Do you know what a true friend is? I do, cause I had one. A true friend is one who always gives you their unconditional love and NEVER asks for anything in return.
Jackson came into our lives back in the fall 2011. Jen and I had just moved in together with her horde of 3 cats and we started talking about getting a dog. I was not in a rush to move towards pets again as I had lived with 2 dogs that my ex-wife now has. Ir hurt me that I lost both of them. I loved having dogs but I knew the amount of work some can be. I also routinely take care of 2 dogs in Bermuda so was not sure if I really up for the task. Jen would send me pictures of dogs from the various rescues in Ottawa hoping that one would catch my attention. One finally did – Jackson. The story of his arrival with us can be found here – canadianloon.wordpress.com/2015/01/16/for-hopeful-hearts-an-update-on-jackson/
Since that update Jackson has had to ensure the arrival of a 4th cat and another dog. Much to his displeasure – lol. He liked being the sole attention. He also moved twice more and the process of learning an entire new house always takes time with a blind dog. But with everything he came to love all the additions to the house and the new living locations.
His new little sister Wookie
This past year has been a tough one on our hero. Suddenly one of his eyes turned black and we took him into the vet. Turned out he had an ulcer on his eye. But in true Jackson spirit he continued to smile, the vet was shocked as she knew the pain that he must be in. We spent about 4 months trying to save the eye and in the end we had to make the decision to remove it. As he was blind already it made sense and in hindsight (no pun intended) we should have done it much sooner. Just a few short months later, he somehow punctured the other eye, we never thought twice, just had it removed as well.
Since that last surgery, he has struggled. We could tell that he was starting to lose his hearing but he was also loosing his awareness of his surroundings. He has always been good at knowing exactly were he was and if spoken to, could move towards the voice. This was not working anymore. Around Christmas he started barking at nights uncontrollably for no reason that we could detect and he would not sleep in our bedroom. We started to think it was dementia. He continued to get worse and into the vet we went where they could also tell something was wrong. A few x-rays later and they confirmed that he had sever arthritis in his front shoulders. He was in serious pain.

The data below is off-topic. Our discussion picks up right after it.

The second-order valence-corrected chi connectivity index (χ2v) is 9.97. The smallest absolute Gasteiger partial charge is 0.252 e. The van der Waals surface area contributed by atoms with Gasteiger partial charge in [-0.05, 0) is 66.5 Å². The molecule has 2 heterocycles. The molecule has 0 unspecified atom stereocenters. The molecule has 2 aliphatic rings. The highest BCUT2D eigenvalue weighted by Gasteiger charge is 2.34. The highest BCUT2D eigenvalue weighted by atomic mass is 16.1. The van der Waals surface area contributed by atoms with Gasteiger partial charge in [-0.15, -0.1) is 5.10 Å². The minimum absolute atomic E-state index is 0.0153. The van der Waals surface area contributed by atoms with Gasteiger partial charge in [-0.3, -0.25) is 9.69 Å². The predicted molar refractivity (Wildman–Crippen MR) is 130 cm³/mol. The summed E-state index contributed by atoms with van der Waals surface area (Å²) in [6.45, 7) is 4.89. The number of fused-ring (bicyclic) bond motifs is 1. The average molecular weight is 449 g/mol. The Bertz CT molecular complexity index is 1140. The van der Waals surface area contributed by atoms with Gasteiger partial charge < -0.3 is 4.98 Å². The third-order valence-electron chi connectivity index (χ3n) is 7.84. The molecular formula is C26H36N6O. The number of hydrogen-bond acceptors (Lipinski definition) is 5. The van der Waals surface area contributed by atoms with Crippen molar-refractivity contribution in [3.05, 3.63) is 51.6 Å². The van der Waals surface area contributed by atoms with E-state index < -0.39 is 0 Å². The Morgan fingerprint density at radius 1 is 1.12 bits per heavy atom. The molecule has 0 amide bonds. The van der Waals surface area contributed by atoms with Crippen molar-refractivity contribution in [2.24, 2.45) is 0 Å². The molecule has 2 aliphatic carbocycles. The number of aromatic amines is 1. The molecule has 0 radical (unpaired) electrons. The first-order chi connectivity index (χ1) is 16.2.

A mixture of pain killers and anti-inflammatories followed and the dosage kept increasing until he slowly returned to about 80%. But he was sleeping again, smiling and being the goofy dog that he always has been. But we could tell that time was starting to catch up with him.
Suddenly this past Thursday he started vomiting. This has happened in the past during the spring and we have always called it his version of the flu. And man can he make a vomit mess! After 24 hours he seemed to settle down and then suddenly he vomited and immediately I knew this was not the flu. This was a very dark liquid that look black and terrible. Called our vet who advised to get him into the emergency room for pets immediately.
As we arrived he became lethargic and laid down on the floor, this was not common for him. They immediately took him into the back to assess what was happening. Shortly they returned with x-rays and we started going through everything. There was no blockage of the digestive system but the x-ray was showing something that looked like a mass on his spleen pressing against his spine causing extreme pain. The working theory was that anti-inflammatory meds had caused an ulcer and that was the cause of the vomiting. The x-rays also showed that he had extreme arthritis in his rear hips as well.
Doctors being doctors immediately wanted to start a full body scan to sort out the mass and get biopsies and figure out the surgical procedures to fix him him. I had to stop and slow everyone down. This is a dog who is between 10-12 years old with sever arthritis, blind and losing his hearing. Lets think this out. We left him overnight to get the vomiting under control while I talked to the family and our family vet.